Archive for ruin

RUIN AND WRATH By John Gwynne – Reviewed

Posted in Reviews with tags , , , , , , , , , , , , , , , , , , , , , , , , , , , , , , , , , , , , , , , , , , on December 20, 2018 by stanleyriiks

The third and fourth book in this epic tale of war see our various heroes finally coming together to battle against the evil that is Calidus, and his puppet, King Nathair. Giants, traitors, hunters, warriors, soldiers, betrayal, demons and angels, the tales of the wars of the Banished lands has it all.

You can’t join a story of this size anywhere but the beginning, so go out and pick up a copy of Malice. This is where we meet Corban and his friends, and we find out the myth of the seven treasures, the Bright Star, the battle between the gods and the players that side with them.

This is a story of hardship, of battle, of love, and loss. Gwynne portrays his world brilliantly, and his characters live and breathe, capturing your heart and tearing at it as they are plunged into deeper and deeper dangers.
Any fans of epic fantasy will enjoy this.

If you’re not a fan of epic fantasy, and why not, this is a great place to start. Don’t be daunted by the size of this truly epic tale, it is easy to read, easy to get into, and you’ll find the pages just turning as you devour the story.

Gwynne has himself a long-life fan after this set of novels. I can’t wait to read his next book.

The Function Room: The Kollection By Matt Leyshon – Reviewed

Posted in Morpheus Tales Magazine, Reviews, Uncategorized with tags , , , , , , , , , , , , , , , , , , , , , , , , , , , , , , , , , , , , , , , , , , , , , , , , , , , , , , , , , , , , , , , , , , , , , , , , , , , , , , on November 7, 2012 by stanleyriiks

This is horror pornography. A non-stop and diverse collection of violent and brutal filth. The pages literally drip with ruin. This is horror for horror fans. This is for those wishing to push the boundaries of taboo.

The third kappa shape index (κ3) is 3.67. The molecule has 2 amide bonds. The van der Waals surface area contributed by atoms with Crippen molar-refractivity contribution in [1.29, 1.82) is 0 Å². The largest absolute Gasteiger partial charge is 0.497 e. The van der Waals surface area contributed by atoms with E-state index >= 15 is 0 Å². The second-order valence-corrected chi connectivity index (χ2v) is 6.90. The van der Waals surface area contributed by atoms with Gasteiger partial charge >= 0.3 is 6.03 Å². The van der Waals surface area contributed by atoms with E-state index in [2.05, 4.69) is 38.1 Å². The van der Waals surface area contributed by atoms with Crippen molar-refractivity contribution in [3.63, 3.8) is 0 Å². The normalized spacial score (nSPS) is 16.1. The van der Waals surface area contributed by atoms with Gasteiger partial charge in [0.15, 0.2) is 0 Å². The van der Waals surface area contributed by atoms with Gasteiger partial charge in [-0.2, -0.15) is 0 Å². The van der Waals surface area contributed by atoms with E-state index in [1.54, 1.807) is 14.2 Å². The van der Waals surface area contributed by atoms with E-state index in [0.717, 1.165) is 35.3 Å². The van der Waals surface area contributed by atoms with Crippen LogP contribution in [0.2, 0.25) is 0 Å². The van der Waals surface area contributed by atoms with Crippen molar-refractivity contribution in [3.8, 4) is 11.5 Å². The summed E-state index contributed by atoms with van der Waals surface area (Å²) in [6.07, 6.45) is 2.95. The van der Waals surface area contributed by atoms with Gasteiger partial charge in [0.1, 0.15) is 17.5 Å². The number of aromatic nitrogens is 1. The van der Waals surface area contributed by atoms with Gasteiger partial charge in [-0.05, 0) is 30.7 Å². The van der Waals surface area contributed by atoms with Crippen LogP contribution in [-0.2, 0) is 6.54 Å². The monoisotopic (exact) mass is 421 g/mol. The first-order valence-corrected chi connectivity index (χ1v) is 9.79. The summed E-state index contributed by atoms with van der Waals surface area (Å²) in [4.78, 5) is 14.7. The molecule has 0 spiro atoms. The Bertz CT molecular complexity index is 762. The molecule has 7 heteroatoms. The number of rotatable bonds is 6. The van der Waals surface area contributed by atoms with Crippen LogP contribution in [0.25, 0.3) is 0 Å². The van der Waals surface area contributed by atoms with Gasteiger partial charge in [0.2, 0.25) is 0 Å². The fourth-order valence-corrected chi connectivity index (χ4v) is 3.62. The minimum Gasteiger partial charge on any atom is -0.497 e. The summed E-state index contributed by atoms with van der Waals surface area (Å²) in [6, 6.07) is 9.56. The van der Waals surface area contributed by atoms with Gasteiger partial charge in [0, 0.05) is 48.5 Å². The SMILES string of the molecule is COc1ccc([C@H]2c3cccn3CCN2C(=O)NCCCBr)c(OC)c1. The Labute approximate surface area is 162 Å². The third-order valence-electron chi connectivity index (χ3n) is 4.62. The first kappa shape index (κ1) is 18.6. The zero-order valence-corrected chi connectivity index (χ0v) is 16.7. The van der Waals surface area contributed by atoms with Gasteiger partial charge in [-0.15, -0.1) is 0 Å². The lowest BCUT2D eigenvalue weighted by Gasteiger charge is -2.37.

Those familiar with Morpheus Tales will know of Leyshon’s work, the first of the Function Room stories have featured within the magazine’s pages, and these are true works of genius. Uninhibited, utterly sensual in their horroristic descriptions, his stories are thick with atmosphere. Reading the Function Room stories is like watching a snuff movie, hideously depraved and yet so fascinating you can’t take your eyes off it.

But this is just part of the Kollection, although many of the stories are linked and contain familiar characters, there are a few stand-alone, or less obviously connected, stories. There is a wide range here, from the dripping filth of “The Function Room” to mysterious Lovecraftian towns, mass suicides, vampiric creatures, nasty children and loads more. A full bucket of originality, depth, characterisation and atmosphere. Leyshon does not hold back, he is unafraid of exploring the darkness of humanity in the same way Clive Barker or Gary McMahon do.

My favourite are definitely the Function room stories, where his heavily stylised world drips with filth and decay. Leyshon writes stories that are so visceral and dripping with atmosphere and filth you feel the need for a shower afterwards. These stories are written with a knowledge of depravity that makes me smile. Very few stories, and this is especially difficult with short stories, can give you such a feeling of immersion that you feel disgusted and unclean. Leyshon’s twisted vision is sheer genius.

Having read far too many single author collections and anthologies this year (I much prefer novels), there is only one collection that every horror fan should read and that is The Function Room: The Kollection. It will likely disgust some, send others whimpering to their bed, but will also put a sick and disturbed grin on some (including my own) faces.

This first collection from Leyshon promises much and deliveries in filthy, dirty, brutal blood-filled bucket loads. I cannot remember when I felt impure and entertained at the same time. Twisted genius.

Also available through amazon, on kindle and


Posted in Morpheus Tales Magazine, Reviews with tags , , , , , , , , , , , , , , , , , , , , , , , , , , , , , , , , , , , , , , , , , , , , , , , , , , , , , , , , , , , , , , , , , , , on November 2, 2012 by stanleyriiks

This blog is written in response to Simon Marshall-Jones column in the latest issue of the FREE Morpheus Tales Supplement: